Depending on what I want to do - either spin all one colour - or have a crazy mix of colours I create 'batts' of different colourways and textures with different types of fleece to create very different yarns. Mixing natural dyed wool with the natural sheep colours - grey, whites and blacks enables all sorts of variations to be achieved.
3 Zwartble batts


Spinning is more interesting when you see the colours and textures change through your fingers. Every piece of wool goes through my hands at least four times before it becomes a finished item - a knitted hat, a scarf, a blanket.  That really does make it handmade.



Close up of weave.

I usually make scarves from the softest Wensleydale yarns, and for most of the rest I'm putting it into handmade blankets, ponchos and shawls. It's a slow process, one blanket can take a week to make, but the whole process from sheep to shawl is a great process to know how to do and makes my final work feel like something truly special.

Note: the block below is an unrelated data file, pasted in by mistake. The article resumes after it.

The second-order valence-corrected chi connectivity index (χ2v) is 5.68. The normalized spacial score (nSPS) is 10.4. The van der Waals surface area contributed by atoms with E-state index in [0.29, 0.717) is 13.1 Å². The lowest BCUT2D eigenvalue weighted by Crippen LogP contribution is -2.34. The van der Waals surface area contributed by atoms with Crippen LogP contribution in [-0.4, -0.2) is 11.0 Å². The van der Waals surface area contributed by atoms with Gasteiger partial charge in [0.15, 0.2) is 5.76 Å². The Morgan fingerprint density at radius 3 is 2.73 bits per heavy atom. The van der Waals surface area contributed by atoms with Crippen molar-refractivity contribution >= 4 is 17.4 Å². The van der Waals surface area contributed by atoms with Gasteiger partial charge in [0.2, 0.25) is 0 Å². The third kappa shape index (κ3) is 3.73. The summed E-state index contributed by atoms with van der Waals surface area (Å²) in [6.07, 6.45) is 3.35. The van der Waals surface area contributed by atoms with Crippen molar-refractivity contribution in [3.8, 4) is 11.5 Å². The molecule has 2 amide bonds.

Some coloured wools go towards my 'Weaving with Nature' workshop stash - and this is great to show people at festivals just how beautiful natural colours are.

Saturday, 27 August 2011

Oak garden planter


Here is a little commission I made recently of a garden planter.

I had some short lengths of green oak left over from another job -luckily just enough to finish this. All the joints are slotted and pegged together, following the rough design and size of the old planter it was to replace.

I made it a bit more rustic and freeform however - showing off the curves of the oak a little. It should last many years to come.






Tuesday, 23 August 2011

Garden structures - An oak and hazel panel